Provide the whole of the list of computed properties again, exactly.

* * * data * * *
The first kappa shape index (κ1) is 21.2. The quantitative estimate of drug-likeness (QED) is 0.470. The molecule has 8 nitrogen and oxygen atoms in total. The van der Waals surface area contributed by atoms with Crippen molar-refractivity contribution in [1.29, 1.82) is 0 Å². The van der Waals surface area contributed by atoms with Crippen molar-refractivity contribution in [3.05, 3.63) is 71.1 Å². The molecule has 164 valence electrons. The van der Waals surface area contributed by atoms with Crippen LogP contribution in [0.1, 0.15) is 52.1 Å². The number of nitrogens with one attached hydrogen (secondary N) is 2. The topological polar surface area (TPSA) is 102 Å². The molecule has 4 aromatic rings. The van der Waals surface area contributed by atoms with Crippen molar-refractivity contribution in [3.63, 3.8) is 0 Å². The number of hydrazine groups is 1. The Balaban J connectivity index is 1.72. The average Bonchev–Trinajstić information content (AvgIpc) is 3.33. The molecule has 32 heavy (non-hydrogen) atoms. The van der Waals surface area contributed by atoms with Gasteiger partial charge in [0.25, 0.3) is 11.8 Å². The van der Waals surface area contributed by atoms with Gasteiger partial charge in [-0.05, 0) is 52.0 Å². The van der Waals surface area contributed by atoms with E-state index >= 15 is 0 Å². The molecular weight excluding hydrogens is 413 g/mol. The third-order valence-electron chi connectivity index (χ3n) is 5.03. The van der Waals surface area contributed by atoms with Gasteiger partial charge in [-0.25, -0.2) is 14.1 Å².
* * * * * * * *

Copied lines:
The first kappa shape index (κ1) is 21.2. The quantitative estimate of drug-likeness (QED) is 0.470. The molecule has 8 nitrogen and oxygen atoms in total. The van der Waals surface area contributed by atoms with Crippen molar-refractivity contribution in [1.29, 1.82) is 0 Å². The van der Waals surface area contributed by atoms with Crippen molar-refractivity contribution in [3.05, 3.63) is 71.1 Å². The molecule has 164 valence electrons. The van der Waals surface area contributed by atoms with Crippen LogP contribution in [0.1, 0.15) is 52.1 Å². The number of nitrogens with one attached hydrogen (secondary N) is 2. The topological polar surface area (TPSA) is 102 Å². The molecule has 4 aromatic rings. The van der Waals surface area contributed by atoms with Crippen molar-refractivity contribution in [3.63, 3.8) is 0 Å². The number of hydrazine groups is 1. The Balaban J connectivity index is 1.72. The average Bonchev–Trinajstić information content (AvgIpc) is 3.33. The molecule has 32 heavy (non-hydrogen) atoms. The van der Waals surface area contributed by atoms with Gasteiger partial charge in [0.25, 0.3) is 11.8 Å². The van der Waals surface area contributed by atoms with Gasteiger partial charge in [-0.05, 0) is 52.0 Å². The van der Waals surface area contributed by atoms with E-state index >= 15 is 0 Å². The molecular weight excluding hydrogens is 413 g/mol. The third-order valence-electron chi connectivity index (χ3n) is 5.03. The van der Waals surface area contributed by atoms with Gasteiger partial charge in [-0.25, -0.2) is 14.1 Å².